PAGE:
Francesco O'Ryan, owner of the East African Bakery, launched his company in 2000 to satisfy a craving, shared by tens of thousands of other African immigrants in Minnesota, for the breads he grew up eating.
Ethnic markets soon snapped up East African Bakery's spongy injera bread -- a staple eaten with meat or vegetarian sauces at most meals by Eritreans, Ethiopians and Somalis -- and its sweet hambasha bread, often eaten as a snack or used for sandwiches, O'Ryan explained. The flatbreads also are served in some restaurants and are on the shelves at the Seward and Wedge co-ops in Minneapolis and the Holy Land deli.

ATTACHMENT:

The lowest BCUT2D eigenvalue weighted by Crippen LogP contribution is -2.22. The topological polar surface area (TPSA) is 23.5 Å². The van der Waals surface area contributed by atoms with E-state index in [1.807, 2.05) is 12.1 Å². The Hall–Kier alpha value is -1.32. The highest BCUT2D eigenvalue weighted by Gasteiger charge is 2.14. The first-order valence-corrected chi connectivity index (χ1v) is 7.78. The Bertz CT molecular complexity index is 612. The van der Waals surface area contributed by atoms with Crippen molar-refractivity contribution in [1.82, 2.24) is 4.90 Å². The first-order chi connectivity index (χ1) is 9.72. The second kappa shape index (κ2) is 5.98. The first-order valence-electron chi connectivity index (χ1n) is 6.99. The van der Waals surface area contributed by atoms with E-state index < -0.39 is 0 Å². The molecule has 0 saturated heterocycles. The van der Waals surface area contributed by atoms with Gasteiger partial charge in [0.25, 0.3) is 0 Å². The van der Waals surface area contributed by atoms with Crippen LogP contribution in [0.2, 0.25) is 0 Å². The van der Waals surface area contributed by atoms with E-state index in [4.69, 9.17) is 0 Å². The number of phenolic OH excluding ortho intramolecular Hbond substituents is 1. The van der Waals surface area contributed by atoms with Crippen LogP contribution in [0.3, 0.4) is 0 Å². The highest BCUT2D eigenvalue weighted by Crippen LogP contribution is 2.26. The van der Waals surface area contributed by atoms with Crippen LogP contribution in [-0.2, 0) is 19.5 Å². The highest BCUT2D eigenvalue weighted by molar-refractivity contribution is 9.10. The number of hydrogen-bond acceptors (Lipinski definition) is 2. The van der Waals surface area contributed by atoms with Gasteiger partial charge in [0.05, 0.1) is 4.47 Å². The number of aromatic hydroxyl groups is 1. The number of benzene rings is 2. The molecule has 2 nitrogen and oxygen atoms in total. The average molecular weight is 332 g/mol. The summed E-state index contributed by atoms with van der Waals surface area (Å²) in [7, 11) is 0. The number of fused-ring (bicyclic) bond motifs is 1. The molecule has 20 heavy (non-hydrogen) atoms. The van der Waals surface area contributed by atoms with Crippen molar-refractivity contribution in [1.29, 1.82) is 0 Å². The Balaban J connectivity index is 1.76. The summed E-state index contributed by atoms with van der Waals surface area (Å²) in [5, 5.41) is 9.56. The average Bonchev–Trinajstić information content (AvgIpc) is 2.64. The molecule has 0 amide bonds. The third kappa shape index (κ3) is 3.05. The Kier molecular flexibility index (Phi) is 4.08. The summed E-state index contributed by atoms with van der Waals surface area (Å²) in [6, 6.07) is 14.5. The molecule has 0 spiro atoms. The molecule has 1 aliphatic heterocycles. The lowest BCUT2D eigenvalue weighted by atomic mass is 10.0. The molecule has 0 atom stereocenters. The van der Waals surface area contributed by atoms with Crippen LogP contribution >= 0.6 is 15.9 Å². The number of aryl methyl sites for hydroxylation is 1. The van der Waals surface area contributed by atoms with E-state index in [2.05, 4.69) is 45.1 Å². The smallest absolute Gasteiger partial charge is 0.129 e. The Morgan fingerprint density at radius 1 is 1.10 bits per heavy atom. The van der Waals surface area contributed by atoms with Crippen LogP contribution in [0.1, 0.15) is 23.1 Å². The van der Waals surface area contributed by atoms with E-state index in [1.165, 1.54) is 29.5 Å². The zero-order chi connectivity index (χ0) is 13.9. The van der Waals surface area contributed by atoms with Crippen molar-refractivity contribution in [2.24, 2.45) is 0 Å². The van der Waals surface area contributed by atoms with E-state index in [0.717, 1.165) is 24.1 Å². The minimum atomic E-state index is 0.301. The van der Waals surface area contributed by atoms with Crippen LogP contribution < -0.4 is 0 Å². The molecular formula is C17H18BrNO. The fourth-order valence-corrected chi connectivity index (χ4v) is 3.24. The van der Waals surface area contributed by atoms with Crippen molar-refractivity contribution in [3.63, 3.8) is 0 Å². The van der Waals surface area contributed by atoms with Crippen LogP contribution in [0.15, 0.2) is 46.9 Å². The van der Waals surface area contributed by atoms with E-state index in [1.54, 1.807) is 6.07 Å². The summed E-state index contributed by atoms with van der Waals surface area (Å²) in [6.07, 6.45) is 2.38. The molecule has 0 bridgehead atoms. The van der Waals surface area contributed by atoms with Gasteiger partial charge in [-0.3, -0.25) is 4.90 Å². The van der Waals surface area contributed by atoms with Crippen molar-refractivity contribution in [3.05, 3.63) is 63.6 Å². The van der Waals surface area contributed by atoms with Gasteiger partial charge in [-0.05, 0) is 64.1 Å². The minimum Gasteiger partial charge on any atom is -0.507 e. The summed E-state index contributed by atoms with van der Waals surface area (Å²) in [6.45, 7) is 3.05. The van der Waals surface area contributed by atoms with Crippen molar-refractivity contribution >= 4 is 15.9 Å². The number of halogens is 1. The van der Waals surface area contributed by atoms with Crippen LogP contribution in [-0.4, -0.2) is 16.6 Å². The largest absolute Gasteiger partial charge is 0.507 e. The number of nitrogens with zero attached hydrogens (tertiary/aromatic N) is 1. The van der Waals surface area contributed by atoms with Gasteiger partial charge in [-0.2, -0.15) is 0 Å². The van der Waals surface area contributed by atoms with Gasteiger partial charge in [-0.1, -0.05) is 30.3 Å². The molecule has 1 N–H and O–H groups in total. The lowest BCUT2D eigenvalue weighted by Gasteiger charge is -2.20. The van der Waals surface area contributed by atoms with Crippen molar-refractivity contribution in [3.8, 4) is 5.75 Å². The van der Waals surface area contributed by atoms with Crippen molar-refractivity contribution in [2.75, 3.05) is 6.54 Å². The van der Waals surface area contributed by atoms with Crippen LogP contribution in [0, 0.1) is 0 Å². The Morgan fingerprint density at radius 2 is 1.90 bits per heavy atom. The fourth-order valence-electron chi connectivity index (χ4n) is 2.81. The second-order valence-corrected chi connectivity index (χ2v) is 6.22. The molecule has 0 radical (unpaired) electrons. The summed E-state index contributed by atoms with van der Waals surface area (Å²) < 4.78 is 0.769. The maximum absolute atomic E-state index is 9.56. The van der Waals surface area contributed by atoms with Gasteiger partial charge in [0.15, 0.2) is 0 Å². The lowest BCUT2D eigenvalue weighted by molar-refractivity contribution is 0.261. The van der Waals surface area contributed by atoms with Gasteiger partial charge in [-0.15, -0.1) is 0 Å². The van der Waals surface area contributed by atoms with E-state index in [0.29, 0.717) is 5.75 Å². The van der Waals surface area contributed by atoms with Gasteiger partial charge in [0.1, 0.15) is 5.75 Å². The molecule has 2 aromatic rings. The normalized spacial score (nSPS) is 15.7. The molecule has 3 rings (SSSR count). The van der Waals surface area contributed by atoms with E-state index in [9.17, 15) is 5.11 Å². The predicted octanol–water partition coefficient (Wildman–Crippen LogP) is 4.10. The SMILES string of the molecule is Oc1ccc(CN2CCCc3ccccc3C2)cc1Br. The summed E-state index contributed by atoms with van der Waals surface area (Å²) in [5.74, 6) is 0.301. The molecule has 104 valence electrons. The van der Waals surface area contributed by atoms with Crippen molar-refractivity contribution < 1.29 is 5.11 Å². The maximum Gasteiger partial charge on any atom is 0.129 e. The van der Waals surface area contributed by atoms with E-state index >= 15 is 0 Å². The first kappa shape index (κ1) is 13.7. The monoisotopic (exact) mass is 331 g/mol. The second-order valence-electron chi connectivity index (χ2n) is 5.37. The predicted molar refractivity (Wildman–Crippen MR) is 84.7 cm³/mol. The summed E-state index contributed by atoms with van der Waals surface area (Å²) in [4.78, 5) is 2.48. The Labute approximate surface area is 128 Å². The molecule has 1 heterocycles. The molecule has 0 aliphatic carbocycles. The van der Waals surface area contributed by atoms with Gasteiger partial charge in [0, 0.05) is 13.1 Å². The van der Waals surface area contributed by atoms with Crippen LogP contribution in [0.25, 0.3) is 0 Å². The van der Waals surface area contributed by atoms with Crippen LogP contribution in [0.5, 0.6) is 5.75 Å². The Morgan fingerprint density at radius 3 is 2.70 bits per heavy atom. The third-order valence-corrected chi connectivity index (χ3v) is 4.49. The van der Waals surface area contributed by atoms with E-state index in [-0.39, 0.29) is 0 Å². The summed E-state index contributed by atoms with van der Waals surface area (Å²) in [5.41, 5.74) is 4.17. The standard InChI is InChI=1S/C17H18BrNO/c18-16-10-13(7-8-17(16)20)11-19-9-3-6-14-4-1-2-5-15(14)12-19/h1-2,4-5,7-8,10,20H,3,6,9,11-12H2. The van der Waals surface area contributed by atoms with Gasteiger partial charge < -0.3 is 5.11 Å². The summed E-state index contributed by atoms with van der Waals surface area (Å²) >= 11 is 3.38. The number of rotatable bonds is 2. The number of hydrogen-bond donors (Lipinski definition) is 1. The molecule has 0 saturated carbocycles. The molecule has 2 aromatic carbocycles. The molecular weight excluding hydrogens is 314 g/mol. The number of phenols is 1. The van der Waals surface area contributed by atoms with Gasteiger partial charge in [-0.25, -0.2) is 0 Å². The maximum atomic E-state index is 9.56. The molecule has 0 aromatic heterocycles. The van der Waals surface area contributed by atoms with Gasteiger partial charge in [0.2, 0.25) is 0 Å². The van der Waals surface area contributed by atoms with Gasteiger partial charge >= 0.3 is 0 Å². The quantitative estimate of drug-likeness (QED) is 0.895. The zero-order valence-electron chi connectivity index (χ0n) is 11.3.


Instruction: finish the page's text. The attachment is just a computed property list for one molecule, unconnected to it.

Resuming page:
Now O'Ryan's focus is to expand to mainstream grocery stores throughout the Twin Cities, a push that may begin in a month or two, and eventually to other cities and states. And he's getting some high-powered help from food company giants Cargill Inc. and General Mills.